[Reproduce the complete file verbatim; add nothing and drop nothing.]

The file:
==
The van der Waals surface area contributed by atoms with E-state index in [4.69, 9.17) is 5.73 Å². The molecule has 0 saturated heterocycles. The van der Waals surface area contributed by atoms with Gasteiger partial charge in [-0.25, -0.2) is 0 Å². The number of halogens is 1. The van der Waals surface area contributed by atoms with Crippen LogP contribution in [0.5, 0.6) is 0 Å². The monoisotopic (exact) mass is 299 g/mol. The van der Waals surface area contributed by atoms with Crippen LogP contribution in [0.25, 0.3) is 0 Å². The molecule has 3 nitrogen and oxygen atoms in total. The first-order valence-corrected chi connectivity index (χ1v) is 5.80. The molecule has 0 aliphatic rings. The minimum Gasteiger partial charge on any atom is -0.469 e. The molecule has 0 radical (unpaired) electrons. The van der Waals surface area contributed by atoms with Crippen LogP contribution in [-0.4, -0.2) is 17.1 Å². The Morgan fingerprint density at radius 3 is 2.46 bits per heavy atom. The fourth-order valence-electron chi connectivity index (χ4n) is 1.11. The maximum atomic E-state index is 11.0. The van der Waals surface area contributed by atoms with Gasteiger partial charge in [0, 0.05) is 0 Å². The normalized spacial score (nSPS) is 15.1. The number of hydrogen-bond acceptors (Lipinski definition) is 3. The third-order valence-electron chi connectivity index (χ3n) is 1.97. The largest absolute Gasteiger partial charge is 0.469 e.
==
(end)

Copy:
The van der Waals surface area contributed by atoms with E-state index in [4.69, 9.17) is 5.73 Å². The molecule has 0 saturated heterocycles. The van der Waals surface area contributed by atoms with Gasteiger partial charge in [-0.25, -0.2) is 0 Å². The number of halogens is 1. The van der Waals surface area contributed by atoms with Crippen LogP contribution in [0.5, 0.6) is 0 Å². The monoisotopic (exact) mass is 299 g/mol. The van der Waals surface area contributed by atoms with Crippen LogP contribution in [0.25, 0.3) is 0 Å². The molecule has 3 nitrogen and oxygen atoms in total. The first-order valence-corrected chi connectivity index (χ1v) is 5.80. The molecule has 0 aliphatic rings. The minimum Gasteiger partial charge on any atom is -0.469 e. The molecule has 0 radical (unpaired) electrons. The van der Waals surface area contributed by atoms with Crippen LogP contribution in [-0.4, -0.2) is 17.1 Å². The Morgan fingerprint density at radius 3 is 2.46 bits per heavy atom. The fourth-order valence-electron chi connectivity index (χ4n) is 1.11. The maximum atomic E-state index is 11.0. The van der Waals surface area contributed by atoms with Gasteiger partial charge in [0, 0.05) is 0 Å². The normalized spacial score (nSPS) is 15.1. The number of hydrogen-bond acceptors (Lipinski definition) is 3. The third-order valence-electron chi connectivity index (χ3n) is 1.97. The largest absolute Gasteiger partial charge is 0.469 e.